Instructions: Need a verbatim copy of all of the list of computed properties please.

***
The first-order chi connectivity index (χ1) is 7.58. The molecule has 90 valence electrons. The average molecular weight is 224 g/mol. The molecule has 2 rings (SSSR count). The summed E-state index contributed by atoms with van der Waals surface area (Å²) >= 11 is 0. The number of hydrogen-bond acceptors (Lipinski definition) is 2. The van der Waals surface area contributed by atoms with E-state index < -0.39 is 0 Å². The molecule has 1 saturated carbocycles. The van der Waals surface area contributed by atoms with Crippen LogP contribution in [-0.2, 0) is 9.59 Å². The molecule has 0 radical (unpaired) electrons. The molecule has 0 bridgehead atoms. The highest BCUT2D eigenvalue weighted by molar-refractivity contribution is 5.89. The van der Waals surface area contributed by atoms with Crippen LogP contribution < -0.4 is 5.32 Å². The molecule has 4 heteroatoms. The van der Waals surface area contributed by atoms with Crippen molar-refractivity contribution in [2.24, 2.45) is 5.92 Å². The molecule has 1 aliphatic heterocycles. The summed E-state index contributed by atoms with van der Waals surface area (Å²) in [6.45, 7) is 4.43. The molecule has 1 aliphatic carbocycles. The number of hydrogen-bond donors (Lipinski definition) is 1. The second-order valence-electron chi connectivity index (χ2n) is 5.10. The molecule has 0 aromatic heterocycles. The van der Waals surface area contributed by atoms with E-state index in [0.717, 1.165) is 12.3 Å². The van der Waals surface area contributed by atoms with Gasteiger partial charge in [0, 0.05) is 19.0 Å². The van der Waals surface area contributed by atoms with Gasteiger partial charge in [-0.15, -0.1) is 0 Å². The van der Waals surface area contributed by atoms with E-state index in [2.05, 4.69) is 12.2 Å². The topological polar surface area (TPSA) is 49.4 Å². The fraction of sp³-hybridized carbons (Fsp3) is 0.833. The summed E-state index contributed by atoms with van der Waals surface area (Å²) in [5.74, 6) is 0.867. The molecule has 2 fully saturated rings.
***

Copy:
The first-order chi connectivity index (χ1) is 7.58. The molecule has 90 valence electrons. The average molecular weight is 224 g/mol. The molecule has 2 rings (SSSR count). The summed E-state index contributed by atoms with van der Waals surface area (Å²) >= 11 is 0. The number of hydrogen-bond acceptors (Lipinski definition) is 2. The van der Waals surface area contributed by atoms with E-state index < -0.39 is 0 Å². The molecule has 1 saturated carbocycles. The van der Waals surface area contributed by atoms with Crippen LogP contribution in [-0.2, 0) is 9.59 Å². The molecule has 0 radical (unpaired) electrons. The molecule has 0 bridgehead atoms. The highest BCUT2D eigenvalue weighted by molar-refractivity contribution is 5.89. The van der Waals surface area contributed by atoms with Crippen LogP contribution < -0.4 is 5.32 Å². The molecule has 4 heteroatoms. The van der Waals surface area contributed by atoms with Crippen molar-refractivity contribution in [2.24, 2.45) is 5.92 Å². The molecule has 1 aliphatic heterocycles. The summed E-state index contributed by atoms with van der Waals surface area (Å²) in [6.45, 7) is 4.43. The molecule has 1 aliphatic carbocycles. The number of hydrogen-bond donors (Lipinski definition) is 1. The second-order valence-electron chi connectivity index (χ2n) is 5.10. The molecule has 0 aromatic heterocycles. The van der Waals surface area contributed by atoms with E-state index in [0.717, 1.165) is 12.3 Å². The van der Waals surface area contributed by atoms with Gasteiger partial charge in [0, 0.05) is 19.0 Å². The van der Waals surface area contributed by atoms with Gasteiger partial charge in [-0.15, -0.1) is 0 Å². The van der Waals surface area contributed by atoms with E-state index in [2.05, 4.69) is 12.2 Å². The topological polar surface area (TPSA) is 49.4 Å². The fraction of sp³-hybridized carbons (Fsp3) is 0.833. The summed E-state index contributed by atoms with van der Waals surface area (Å²) in [5.74, 6) is 0.867. The molecule has 2 fully saturated rings.